there is less over travel. As far as other reasons for this difference, I
have my suspicions but am not really sure.
4) Bolt and Carrier
1) No Stripper Clip Guide
Since the AK mags cannot function with a bolt hold open (even regular AKs
don't have one), the stripper clip guide area on the bolt carrier is
non-existent on an SKS-M. SKS-M owners should get used to the "bang bang
bang, click" syndrome, just like AK owners.
2) Bolt Machined to accommodate AK
Mags. Most people know this one. The two edges below the bolt rail
slots on the bolt are machined away to allow the bolt to travel forward
without interference from the magazine. The underside of the bolt is ALSO
machined away in part, so as to allow the bolt to tilt down into battery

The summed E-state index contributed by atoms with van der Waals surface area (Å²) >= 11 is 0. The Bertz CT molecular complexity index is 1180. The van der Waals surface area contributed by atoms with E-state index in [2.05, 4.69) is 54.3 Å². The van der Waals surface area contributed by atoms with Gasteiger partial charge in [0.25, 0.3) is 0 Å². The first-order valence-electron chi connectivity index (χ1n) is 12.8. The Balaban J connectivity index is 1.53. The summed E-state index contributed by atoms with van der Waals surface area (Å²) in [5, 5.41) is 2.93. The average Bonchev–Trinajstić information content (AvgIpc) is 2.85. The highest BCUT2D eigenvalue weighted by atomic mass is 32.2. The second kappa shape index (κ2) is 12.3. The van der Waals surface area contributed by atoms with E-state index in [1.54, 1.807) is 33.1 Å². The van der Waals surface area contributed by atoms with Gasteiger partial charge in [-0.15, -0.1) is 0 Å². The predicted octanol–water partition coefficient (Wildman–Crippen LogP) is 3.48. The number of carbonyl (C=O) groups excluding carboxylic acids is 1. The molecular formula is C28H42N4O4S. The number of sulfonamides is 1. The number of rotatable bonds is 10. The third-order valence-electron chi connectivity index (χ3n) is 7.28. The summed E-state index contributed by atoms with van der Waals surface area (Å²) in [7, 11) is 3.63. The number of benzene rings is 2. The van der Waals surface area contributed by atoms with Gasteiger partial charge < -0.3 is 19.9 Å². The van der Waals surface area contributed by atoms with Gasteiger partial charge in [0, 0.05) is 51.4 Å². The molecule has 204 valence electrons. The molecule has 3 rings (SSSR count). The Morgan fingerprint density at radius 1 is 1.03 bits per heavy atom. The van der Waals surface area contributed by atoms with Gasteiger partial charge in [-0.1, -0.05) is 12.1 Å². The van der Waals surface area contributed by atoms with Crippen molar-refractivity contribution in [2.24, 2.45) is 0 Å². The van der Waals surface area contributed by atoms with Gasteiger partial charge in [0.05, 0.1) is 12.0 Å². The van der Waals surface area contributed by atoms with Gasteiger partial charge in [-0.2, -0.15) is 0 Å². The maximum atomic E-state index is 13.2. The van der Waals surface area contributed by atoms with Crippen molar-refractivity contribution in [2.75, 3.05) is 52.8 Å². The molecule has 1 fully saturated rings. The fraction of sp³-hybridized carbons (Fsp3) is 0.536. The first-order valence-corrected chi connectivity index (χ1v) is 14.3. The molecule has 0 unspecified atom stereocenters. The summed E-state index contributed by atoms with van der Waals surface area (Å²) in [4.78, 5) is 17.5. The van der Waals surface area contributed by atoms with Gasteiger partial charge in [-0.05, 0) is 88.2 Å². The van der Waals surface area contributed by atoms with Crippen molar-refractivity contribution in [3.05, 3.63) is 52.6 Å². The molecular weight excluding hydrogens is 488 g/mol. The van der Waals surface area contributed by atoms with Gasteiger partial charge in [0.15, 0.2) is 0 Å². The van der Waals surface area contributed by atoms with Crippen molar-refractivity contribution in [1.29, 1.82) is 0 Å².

without impacting either the magazine or causing stoppage when attempting to
pivot down against a fully loaded mag. (If the bolt weren't so machined, it
would "bottom out" against the rounds in a fully loaded mag -- i.e., the
rounds would be pushed all the way down with no more room to go -- before
the bolt went into battery).
3) Extractor Surface Rounded
The lower portion of the face of the extractor is rounded off on every SKS-M
I've seen. The reason for this is that if its not rounded off, the edge of
the cartridges tend to hang up as the bolt strips rounds from the right side
of the mag.
Well, that's what I've come up with so far. Let me know if this was helpful.
various AK Magazine fed SKS's.
Type 84 was the
first attempt to convert a military SKS to accept a modified AK magazine. The
original magazine was numbered to the gun. It
is usually always in a paratrooper or shortened version of the standard